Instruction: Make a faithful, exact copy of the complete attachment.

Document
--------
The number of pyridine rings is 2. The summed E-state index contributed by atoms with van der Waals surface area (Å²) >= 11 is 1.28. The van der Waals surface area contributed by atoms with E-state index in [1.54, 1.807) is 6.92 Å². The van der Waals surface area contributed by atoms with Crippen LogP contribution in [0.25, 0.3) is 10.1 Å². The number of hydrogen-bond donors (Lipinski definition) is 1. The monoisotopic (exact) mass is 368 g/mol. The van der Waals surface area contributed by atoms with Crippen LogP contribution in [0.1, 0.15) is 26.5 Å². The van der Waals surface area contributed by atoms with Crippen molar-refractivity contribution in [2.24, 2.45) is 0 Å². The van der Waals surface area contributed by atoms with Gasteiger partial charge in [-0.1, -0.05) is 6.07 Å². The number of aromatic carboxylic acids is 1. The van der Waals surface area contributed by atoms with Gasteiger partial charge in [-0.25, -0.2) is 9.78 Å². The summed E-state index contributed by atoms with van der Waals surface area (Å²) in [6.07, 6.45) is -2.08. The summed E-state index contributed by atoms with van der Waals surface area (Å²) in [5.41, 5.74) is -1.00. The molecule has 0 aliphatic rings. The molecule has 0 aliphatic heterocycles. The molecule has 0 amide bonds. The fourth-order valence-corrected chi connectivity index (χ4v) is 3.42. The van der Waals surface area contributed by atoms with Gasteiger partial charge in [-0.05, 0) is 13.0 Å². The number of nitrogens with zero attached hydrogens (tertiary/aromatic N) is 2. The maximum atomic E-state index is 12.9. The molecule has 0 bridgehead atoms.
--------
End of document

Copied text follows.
The number of pyridine rings is 2. The summed E-state index contributed by atoms with van der Waals surface area (Å²) >= 11 is 1.28. The van der Waals surface area contributed by atoms with E-state index in [1.54, 1.807) is 6.92 Å². The van der Waals surface area contributed by atoms with Crippen LogP contribution in [0.25, 0.3) is 10.1 Å². The number of hydrogen-bond donors (Lipinski definition) is 1. The monoisotopic (exact) mass is 368 g/mol. The van der Waals surface area contributed by atoms with Crippen LogP contribution in [0.1, 0.15) is 26.5 Å². The van der Waals surface area contributed by atoms with Crippen molar-refractivity contribution in [2.24, 2.45) is 0 Å². The van der Waals surface area contributed by atoms with Gasteiger partial charge in [-0.1, -0.05) is 6.07 Å². The number of aromatic carboxylic acids is 1. The van der Waals surface area contributed by atoms with Gasteiger partial charge in [-0.25, -0.2) is 9.78 Å². The summed E-state index contributed by atoms with van der Waals surface area (Å²) in [6.07, 6.45) is -2.08. The summed E-state index contributed by atoms with van der Waals surface area (Å²) in [5.41, 5.74) is -1.00. The molecule has 0 aliphatic rings. The molecule has 0 aliphatic heterocycles. The molecule has 0 amide bonds. The fourth-order valence-corrected chi connectivity index (χ4v) is 3.42. The van der Waals surface area contributed by atoms with Gasteiger partial charge in [-0.05, 0) is 13.0 Å². The number of nitrogens with zero attached hydrogens (tertiary/aromatic N) is 2. The maximum atomic E-state index is 12.9. The molecule has 0 bridgehead atoms.